What a company should do:

  1. Don’t push your services.  Unless a service is new, your following probably already knows what you do and what equipment you have.  Save this for the website.
  2. Announce your events, relevant community items and your blog postings.  Social media is a targeted efficient way to show that your firm is alive, from a personal sense.
  3. Create a Twitter or Facebook forum pertaining to the business they do with you.  Best Buy does it and they answer every Tweet.  In the digital printing industry, it could involve a discussion on gathering and  preparing data for 1:1 marketing jobs.  Having your followers interact with each other creates a community … a place that they will come back to – giving your firm more opportunities to stay in front of them.
  4. Create a mini job board.  Again, this could be as easy announcing opportunities your clients have on Twitter and Facebook.  Nothing provides you with more kudos than helping advance somebody’s career or helping your clients with an important employment need.
  5. Create a “Doing good things” forum.  Have your clients post causes near and dear to their heart.  This creates camaraderie amongst your followers and let’s them “take a break” from just work issues.  People do have lives outside of work.

Social media like Twitter and Facebook is not there to boost your short-term ROI.  It’s about building relationships, a community, one that will benefit you in the long run – especially at times when the market is not so great, like now.

Your online community needs to be a place where your followers and clients will go back to again and again.  Be a conduit for help.  The more you give, the stronger your bonds will be.  Look at your community as a “general contractor,” for building your clients and followers businesses.

Also, involved members will help you in your “construction” efforts by getting the word out and referring people your way.  You will be considered the expert – somewhere someone can go to get their printing problems solved … whatever those may be.

Your social media presence is a living, growing organism.  If you feed it with the right food and nurture it … it will give great rewards and satisfaction.  But remember, it takes time and attention – and if you don’t give that, it’ll wither and die.

And most of all ask yourself:  Would you follow your own firm?  If so, you’re on the right track.  Just be patient.  If not … well, you have some work to do.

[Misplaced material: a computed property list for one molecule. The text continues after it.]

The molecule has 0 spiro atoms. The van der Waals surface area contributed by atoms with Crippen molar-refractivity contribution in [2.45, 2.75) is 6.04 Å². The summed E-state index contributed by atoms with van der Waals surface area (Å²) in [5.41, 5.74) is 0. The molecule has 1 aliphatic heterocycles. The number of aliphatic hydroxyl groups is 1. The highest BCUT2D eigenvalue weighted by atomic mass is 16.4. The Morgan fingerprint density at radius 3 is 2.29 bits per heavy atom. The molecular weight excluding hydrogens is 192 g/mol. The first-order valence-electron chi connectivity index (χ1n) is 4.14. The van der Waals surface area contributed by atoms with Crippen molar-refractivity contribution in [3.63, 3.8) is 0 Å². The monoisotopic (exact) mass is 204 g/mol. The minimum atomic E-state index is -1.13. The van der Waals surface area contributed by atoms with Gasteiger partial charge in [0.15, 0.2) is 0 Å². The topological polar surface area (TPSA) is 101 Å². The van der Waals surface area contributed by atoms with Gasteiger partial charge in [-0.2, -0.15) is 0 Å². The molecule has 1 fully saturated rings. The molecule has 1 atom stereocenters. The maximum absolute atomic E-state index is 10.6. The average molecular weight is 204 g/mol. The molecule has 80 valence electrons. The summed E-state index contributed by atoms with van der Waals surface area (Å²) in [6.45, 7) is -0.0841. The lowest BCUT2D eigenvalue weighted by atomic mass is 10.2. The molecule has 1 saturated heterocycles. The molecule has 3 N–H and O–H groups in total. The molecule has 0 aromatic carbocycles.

I can be reached on Twitter at @clayforsberg


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Why after only one try … we quit?

It seems we live in a world of black or white.  Either we’re all in or not at all.  Most of us treat our marketing and sales like this too.

I don’t know if it’s just me, but this last year I’ve seen a awful lot of customer and loyalty marketing.  For every credit card transaction, I have a loyalty card.  “You’re our customer and we love you.”  Now don’t get me wrong – I’m all into loyalty programs.  Even if most of them are poorly designed and poorly executed.  They’re still an attempt.  Better than nothing.

We also still have the same old ‘throwing up whatever and hope that something sticks’ marketing.  It doesn’t matter if our targets don’t have any idea who we are or have any intention of buying what we have to offer – we’re sure going to get in front of them.  Hey, one in hundred better than, well - I actually don’t know if it’s better than anything.

It has to be one or the other.  Wrong.

A couple of months ago, I went stopped into a printer in Billings, Montana, here where I live, to get a letterhead and business card quote.  They will remain nameless.  Now they have a good reputation, very nice facilities and were pleasant.  I met them in person – not over the phone or online.  I even showed enough interest to ask and receive a plant tour.

A day later I received my quote via email.  I decided not to pursue the job, but they didn’t know that because I never heard from them.  No call.  No further emails.  Nothing.  I can’t believe that business is so good that anyone who doesn’t buy upon first impression is not worthy of doing business with.  But it seems like that.

They say it costs between five ten times more to get business from a new customer than from an existing one.  Does this also apply to a prospect who has made effort to find who you are and ask for quote?  I rather doubt it.

How many companies out there have drawers full of quotes that never turned into live jobs.  What’s being done with them?  Maybe a follow-up call … maybe?  Or if a call is made, is it just a message? On that note – check out my post on leaving a message: : “The Eleventh Commandment.”

Here’s my holiday project for all you:

Take a few minutes away from your driving around town delivering presents and cheer to those valued clients of yours.

Go through that quote drawer, that pile of business cards, that outdated contact list on your iPhone or BlackBerry and find those that made that made the effort to give you a chance, a chance to do business with them.

Give them a little cheer.  Who knows, once 2012 rolls around and everyone pulls their head out of the eggnog bowl … maybe they’ll give you another chance.


You can find me on Twitter at @clayforsberg